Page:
How the Lord’s Supper Retrains Our Appetites

fooWhere should we eat? What should we eat? Where’s the best place to eat?

Whether we take time to think about it or not, questions about food come up every day. Wherever you live, food plays a large part in who we are. Restaurants are often associated with various countries, ethnicities, or even religious practices. Shall we eat at the Mexican grocery or the Kosher deli? Is this food on my diet? Where did it come from?

How we eat—or refuse to eat—says a lot about us. In a sense, we are all foodies—even if you prefer McDonald’s over the farmer’s market. Or to turn it around, dietary practices and table fellowship shape who we are. Studies have shown that children thrive on family dinners, while rigid commitment to veganism may result in deeper relationships with other herbivores and increased disgust with carnivores.

In these ways, food choices are ethical decisions. Eating is an undeniably moral activity. Therefore, as we sit down to “eat” the Lord’s Supper, we should ask: How does Scripture speak about food?

In the Beginning God Created Food

On the third day (Genesis 1:11–13), God said, “Let the earth sprout vegetation, plants yielding seed, and fruit trees bearing fruit in which is their seed, each according to its kind, on the earth.” To Adam and Eve, God said, “Behold, I have given you every plant yielding seed that is on the face of all the earth, and every tree with seed in its fruit. You shall have them for food.” Made in his image, humanity lives out its daily life craving and acquiring food. To resist that urge results in death. Therefore, God’s creation of food reveals something formative about our lives.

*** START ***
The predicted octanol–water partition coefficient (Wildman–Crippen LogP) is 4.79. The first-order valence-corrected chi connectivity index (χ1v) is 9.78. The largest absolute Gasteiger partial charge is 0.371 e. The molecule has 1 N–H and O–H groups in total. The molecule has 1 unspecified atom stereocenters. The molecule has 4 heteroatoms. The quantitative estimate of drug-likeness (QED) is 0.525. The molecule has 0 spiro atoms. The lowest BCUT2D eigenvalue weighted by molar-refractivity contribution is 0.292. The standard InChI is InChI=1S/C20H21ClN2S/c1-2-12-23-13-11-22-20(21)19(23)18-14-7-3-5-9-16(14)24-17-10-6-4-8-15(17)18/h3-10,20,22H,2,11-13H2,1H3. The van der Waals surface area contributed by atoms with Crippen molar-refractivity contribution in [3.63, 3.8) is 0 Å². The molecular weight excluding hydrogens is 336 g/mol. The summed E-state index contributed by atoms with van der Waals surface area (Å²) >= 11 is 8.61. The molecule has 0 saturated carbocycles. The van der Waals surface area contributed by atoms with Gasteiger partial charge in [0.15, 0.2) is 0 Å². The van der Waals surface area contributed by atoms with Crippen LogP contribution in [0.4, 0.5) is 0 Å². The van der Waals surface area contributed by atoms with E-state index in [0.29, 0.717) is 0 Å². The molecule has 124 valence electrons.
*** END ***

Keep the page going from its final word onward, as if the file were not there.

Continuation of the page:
At the same time, food came with a command. Genesis 2:9 records the bounty of Eden’s garden: “And out of the ground the LORD God made to spring up every tree that is pleasant to the sight and good for food.” That verse also speaks of the tree of life, a fruit-bearing tree that enabled God’s children to live forever (see Genesis 3:22), and the tree of the knowledge of good and evil. This is the tree which God restricted his children: “And the Lord God commanded the man, saying, ‘You may surely eat of every tree of the garden, but of the tree of the knowledge of good and evil you shall not eat, for in the day that you eat of it you shall surely die’ (Genesis 2:16–17). While food was given for life, there was the specter of death that loomed over this tree.

Genesis 3 relates how eating from this tree, Adam and Eve brought disaster to the human race and all creation (Romans 5:12, 18–19; 8:18–22). We groan because of Adam’s sin and our eating has never been the same. God gave us stomachs and taste buds so that we might eat and live. And he gave us food so that in the process of tilling, planting, harvesting, cooking, and sitting down to table, we would enjoy the fellowship of one another. Food, in God’s good creation, was given for the sake of worship and fellowship—enjoyment of God and one another.

Food in the Bible: More Than Just Making a Meal